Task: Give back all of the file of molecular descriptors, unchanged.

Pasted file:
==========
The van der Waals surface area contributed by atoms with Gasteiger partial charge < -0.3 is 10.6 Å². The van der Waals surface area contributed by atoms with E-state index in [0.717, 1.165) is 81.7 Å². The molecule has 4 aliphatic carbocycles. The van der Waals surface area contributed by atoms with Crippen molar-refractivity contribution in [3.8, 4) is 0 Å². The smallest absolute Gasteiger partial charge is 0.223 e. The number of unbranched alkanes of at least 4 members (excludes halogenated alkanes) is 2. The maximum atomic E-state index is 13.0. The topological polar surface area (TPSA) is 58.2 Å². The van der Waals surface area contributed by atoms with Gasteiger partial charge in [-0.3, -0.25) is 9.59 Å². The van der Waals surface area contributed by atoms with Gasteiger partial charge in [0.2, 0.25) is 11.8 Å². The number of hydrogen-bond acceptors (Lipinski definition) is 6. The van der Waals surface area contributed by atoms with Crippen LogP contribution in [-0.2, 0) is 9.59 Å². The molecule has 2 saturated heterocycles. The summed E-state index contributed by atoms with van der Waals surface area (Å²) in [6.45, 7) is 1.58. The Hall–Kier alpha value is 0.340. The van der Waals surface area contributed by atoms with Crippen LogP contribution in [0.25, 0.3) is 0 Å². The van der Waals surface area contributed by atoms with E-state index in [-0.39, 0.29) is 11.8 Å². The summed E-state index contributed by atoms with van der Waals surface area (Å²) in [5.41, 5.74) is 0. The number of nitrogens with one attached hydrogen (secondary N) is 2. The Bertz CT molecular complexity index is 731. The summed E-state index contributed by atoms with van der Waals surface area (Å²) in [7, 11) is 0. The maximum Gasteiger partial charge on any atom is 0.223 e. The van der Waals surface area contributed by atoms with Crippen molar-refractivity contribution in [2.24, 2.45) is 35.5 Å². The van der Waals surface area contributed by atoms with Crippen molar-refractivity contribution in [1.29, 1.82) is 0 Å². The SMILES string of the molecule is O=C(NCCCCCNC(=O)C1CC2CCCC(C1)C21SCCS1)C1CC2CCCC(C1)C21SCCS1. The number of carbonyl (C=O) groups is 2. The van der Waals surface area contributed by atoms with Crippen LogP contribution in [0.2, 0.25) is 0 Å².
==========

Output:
The van der Waals surface area contributed by atoms with Gasteiger partial charge < -0.3 is 10.6 Å². The van der Waals surface area contributed by atoms with E-state index in [0.717, 1.165) is 81.7 Å². The molecule has 4 aliphatic carbocycles. The van der Waals surface area contributed by atoms with Crippen molar-refractivity contribution in [3.8, 4) is 0 Å². The smallest absolute Gasteiger partial charge is 0.223 e. The number of unbranched alkanes of at least 4 members (excludes halogenated alkanes) is 2. The maximum atomic E-state index is 13.0. The topological polar surface area (TPSA) is 58.2 Å². The van der Waals surface area contributed by atoms with Gasteiger partial charge in [-0.3, -0.25) is 9.59 Å². The van der Waals surface area contributed by atoms with Gasteiger partial charge in [0.2, 0.25) is 11.8 Å². The number of hydrogen-bond acceptors (Lipinski definition) is 6. The van der Waals surface area contributed by atoms with Crippen LogP contribution in [-0.2, 0) is 9.59 Å². The molecule has 2 saturated heterocycles. The summed E-state index contributed by atoms with van der Waals surface area (Å²) in [6.45, 7) is 1.58. The Hall–Kier alpha value is 0.340. The van der Waals surface area contributed by atoms with Crippen LogP contribution in [0.25, 0.3) is 0 Å². The van der Waals surface area contributed by atoms with E-state index in [-0.39, 0.29) is 11.8 Å². The summed E-state index contributed by atoms with van der Waals surface area (Å²) in [5.41, 5.74) is 0. The number of nitrogens with one attached hydrogen (secondary N) is 2. The Bertz CT molecular complexity index is 731. The summed E-state index contributed by atoms with van der Waals surface area (Å²) in [7, 11) is 0. The maximum Gasteiger partial charge on any atom is 0.223 e. The van der Waals surface area contributed by atoms with Crippen molar-refractivity contribution in [2.24, 2.45) is 35.5 Å². The van der Waals surface area contributed by atoms with Crippen molar-refractivity contribution in [1.29, 1.82) is 0 Å². The SMILES string of the molecule is O=C(NCCCCCNC(=O)C1CC2CCCC(C1)C21SCCS1)C1CC2CCCC(C1)C21SCCS1. The number of carbonyl (C=O) groups is 2. The van der Waals surface area contributed by atoms with Crippen LogP contribution in [0.2, 0.25) is 0 Å².